Haemonchus: Cases of blood-sucking parasites rise in northern UK

Cases have been seen in the south west for some time, but there's been a rise in the north of the UK
Cases have been seen in the south west for some time, but there's been a rise in the north of the UK

Sheep farmers are being told to remain vigilant for a blood-sucking worm that can be hard to spot as cases rise across the whole of the UK.

Cases of Haemonchus contortus (H. contortus) are usually isolated in the southern parts of the UK, but according to SRUC, a total of 46 diagnoses have been made on Scottish holdings.

Although the number of cases remains small, 46% of these diagnoses have been in the past three years and there is a general upward trend.

Matt Colston, ruminant technical consultant at Elanco Animal Health, says cases of H. contortus are typically seen after higher summer temperatures.

However, its occurrence tends to be sporadic, making it harder to spot.

"Cases have been seen in the south west for some time, but there's been a rise in the north of the UK and Scotland in recent years," he says.

"Sheep are not good at developing immunity to Haemonchus so it affects both ewes and lambs and doesn't display the same symptoms as other worm species.

"Affected animals don't tend to scour; the worms are blood-suckers and so the symptoms are more like liver fluke - thin ewes, anaemia, and bottle jaw which can be followed by death."

Farmers often think their sheep are suffering from a fluke outbreak in August, but it could be H. contortus causing the problem, Mr Colston says.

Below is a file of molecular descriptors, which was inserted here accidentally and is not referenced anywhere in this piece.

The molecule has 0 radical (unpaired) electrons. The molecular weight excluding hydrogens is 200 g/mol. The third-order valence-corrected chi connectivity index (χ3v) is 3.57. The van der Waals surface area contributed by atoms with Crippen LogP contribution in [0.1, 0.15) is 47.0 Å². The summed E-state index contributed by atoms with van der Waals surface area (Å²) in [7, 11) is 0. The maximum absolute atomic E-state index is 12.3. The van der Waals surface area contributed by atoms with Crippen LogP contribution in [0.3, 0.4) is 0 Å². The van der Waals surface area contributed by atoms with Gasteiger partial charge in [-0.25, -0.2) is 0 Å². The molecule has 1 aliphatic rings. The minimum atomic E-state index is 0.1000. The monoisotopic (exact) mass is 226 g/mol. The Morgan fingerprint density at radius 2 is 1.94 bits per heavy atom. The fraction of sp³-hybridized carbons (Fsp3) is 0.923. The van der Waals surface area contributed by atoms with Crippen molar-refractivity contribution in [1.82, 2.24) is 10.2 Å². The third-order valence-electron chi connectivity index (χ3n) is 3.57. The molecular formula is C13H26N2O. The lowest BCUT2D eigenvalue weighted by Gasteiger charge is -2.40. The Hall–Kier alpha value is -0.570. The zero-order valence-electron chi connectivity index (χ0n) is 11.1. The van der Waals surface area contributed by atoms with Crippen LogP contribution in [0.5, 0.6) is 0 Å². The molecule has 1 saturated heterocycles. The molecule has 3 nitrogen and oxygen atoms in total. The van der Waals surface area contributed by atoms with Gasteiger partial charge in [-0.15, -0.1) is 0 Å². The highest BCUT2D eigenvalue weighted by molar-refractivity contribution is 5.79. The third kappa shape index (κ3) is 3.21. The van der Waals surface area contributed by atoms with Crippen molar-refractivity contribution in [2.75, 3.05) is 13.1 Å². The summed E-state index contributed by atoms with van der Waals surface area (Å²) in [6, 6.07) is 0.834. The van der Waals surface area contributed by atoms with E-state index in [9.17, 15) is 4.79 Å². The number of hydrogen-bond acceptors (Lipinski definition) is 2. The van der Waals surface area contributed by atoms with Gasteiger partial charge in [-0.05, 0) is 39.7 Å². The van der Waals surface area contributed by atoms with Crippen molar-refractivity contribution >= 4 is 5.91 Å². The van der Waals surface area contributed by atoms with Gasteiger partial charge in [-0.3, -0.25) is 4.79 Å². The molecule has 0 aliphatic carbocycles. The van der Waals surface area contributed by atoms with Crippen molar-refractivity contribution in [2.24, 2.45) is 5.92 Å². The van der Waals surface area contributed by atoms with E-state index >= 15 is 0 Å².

If ewes are looking thin and on a good diet, it's worth undertaking a faecal egg count (FEC), as it could be Haemonchus.

He adds: "The FEC are typically high with Haemonchus - it's not uncommon to see egg counts in the thousands - so if a high test does come back, further testing will be required.

"Worms can be visible in the abomasum, but the diagnosis can also be confirmed from faecal samples by carrying out the peanut agglutinin test to identify if Haemonchus eggs are present; samples have to be sent to APHA to do this."

Although the test takes time and requires money, Mr Colston says the investment is worthwhile as it severely hinders flock performance and if not treated can lead to death.

"When it comes to treating Haemonchus, it does appear that the worms are susceptible to most wormers, but it's important to do a post-treatment check to ensure that it has cleared out all the worms," adds Mr Colston.

He says farmers should consider what parasite presents the highest risk on their farm when selecting control options.

Due to them being blood-sucking worms, a fluke drench can also work as a treatment option for Haemonchus.

"If fluke is a high risk on your farm you should keep the drench for when that's a problem, however if it's not a fluke farm, then keep wormers for when you need them to control other worm species and use a fluke drench to treat Haemonchus."

Mr Colson explains that H. contortus does not like the cold weather and therefore does not tend to overwinter on pastures.

However, cases are becoming wider spread due to milder winters and more sheep movement around the UK without quarantine drenching.